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Old 04-04-2009, 07:30 PM   #1
jmp138
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Dec 2008
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I am tired of buying propane all the time so I've started really thinking about going electric. I'm wondering if you can just use a water heater element that you can buy at lowes or if I need something different. They seem really cheap, I just figured it would be more expensive.

http://http://www.lowes.com/lowes/lk...386&lpage=none

Would this element work to bring 10 gallon batches to a boil? Also do you really see your energy cost go up with electric systems or is it pretty negligable. Thanks for the help!

 
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Old 04-04-2009, 07:41 PM   #2
chenwood
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Mar 2009
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American Water Heater at Lowe's: Screw-in Water Heater Element 4500 Watt

 
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Old 04-04-2009, 07:43 PM   #3
jmp138
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Thanks you very much.

 
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Old 04-04-2009, 07:49 PM   #4
chenwood
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no prob, unfortunately that's all I can help you with.

 
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Old 04-04-2009, 08:07 PM   #5
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Electric heating is way cheaper than propane in most areas. I boil ~6.5 gallons using a 1650 watt 110v element (at full power) in an insulated aluminum kettle and it costs me less than $0.50 per batch in TX.

So yes, a single 4500 watt 240v element should be sufficient to boil 10 gallons of wort. You'll need a PID and SSR to control the heat output.
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Old 04-04-2009, 08:15 PM   #6
jmp138
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PID and SSR? Sorry I am an electrical retard. Can you just weld the element in?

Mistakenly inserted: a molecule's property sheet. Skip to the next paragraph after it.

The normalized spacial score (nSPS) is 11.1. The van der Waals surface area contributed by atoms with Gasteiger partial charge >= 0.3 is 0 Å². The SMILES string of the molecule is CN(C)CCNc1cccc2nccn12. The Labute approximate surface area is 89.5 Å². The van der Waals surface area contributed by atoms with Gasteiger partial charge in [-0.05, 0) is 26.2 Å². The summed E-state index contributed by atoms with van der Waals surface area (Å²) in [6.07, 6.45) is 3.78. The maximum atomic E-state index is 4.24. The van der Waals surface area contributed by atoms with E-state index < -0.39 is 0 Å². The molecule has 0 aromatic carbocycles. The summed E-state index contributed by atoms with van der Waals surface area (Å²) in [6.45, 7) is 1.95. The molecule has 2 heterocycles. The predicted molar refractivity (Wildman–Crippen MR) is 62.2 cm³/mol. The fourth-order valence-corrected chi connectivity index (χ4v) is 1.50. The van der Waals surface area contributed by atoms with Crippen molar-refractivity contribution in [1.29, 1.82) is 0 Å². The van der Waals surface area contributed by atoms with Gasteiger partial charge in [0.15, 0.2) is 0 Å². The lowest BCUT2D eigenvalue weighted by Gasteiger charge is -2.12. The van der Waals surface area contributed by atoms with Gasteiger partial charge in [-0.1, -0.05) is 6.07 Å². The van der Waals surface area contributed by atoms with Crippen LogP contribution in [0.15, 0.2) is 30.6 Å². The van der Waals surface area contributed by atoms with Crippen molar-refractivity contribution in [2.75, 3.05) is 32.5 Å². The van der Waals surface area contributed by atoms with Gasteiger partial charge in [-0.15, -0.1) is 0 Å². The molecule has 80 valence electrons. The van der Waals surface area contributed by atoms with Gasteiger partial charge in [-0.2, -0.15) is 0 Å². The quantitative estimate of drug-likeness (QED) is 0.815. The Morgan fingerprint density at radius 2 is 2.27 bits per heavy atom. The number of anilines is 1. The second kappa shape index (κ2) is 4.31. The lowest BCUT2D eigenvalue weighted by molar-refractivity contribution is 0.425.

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Old 04-04-2009, 08:15 PM   #7

Make sure it's a Low or Ultra Low Density element. You need this to prevent scorching!
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Old 04-04-2009, 08:31 PM   #8
conpewter
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I had issues with the element's faceplate rusting in the HLT if left for any extended period of time. The PID and SSR make it really easy to either go by temp (for the HLT) Or switch to a percentage (100% to get to boiling 55% to maintain) for the boil kettle. This is all with a 5500W element on 220V. I bought the PID/SSR from Auburn.
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Old 04-04-2009, 10:10 PM   #9
tipicreeper
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Quote:
Originally Posted by jmp138 View Post
PID and SSR? Sorry I am an electrical retard. Can you just weld the element in?
Hi,
A PID is a Proportional, Integral, derivative controller that has a temperature sensor that it uses for feedback to tell the controller what to do with the SSR. An SSR is a Solid State Relay that actually connects and/or breaks power to your heating element.
In essence, the PID will look at the temperature sensor and compare the actual temperature to the set point that you have entered and if the actual temp is below the set point temp then it will turn on the SSR 100% of the time, thus supplying full power to your heating element, until it approaches the set point then it will begin to cycle the SSR to maintain that set point.
This is not precisely how all PID loops occur but it does give a very watered down explanation.

Not trying to sound condescending. Just trying to give a general explanation.
Hope it helps.
Cheers
-David

 
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Old 04-04-2009, 10:17 PM   #10
The Pol
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To install the element, drill a 1.375" hole and insert the element. Use the supplied seal and use a 1" straight thread SS nut from Bargain Brew Fitting Home Page

Simple, cheap, effective.

Id go with a 5500W element they are no more expensive than a 4500W and will provide more power for a 10 gallon boil.

In an un-insualted vessel, you will require about 3500W to maintain a vigorous boil with about a 1.5gal/hr boil off rate with a 7 gallon volume or wort. This has been my experience with my electric rig, and we even proved it using mathematical equations in another thread! Pretty sweet.

PID and SSR are totally necessary. You can MAYBE jerry rig something, but you will waste time and money doing it.

 
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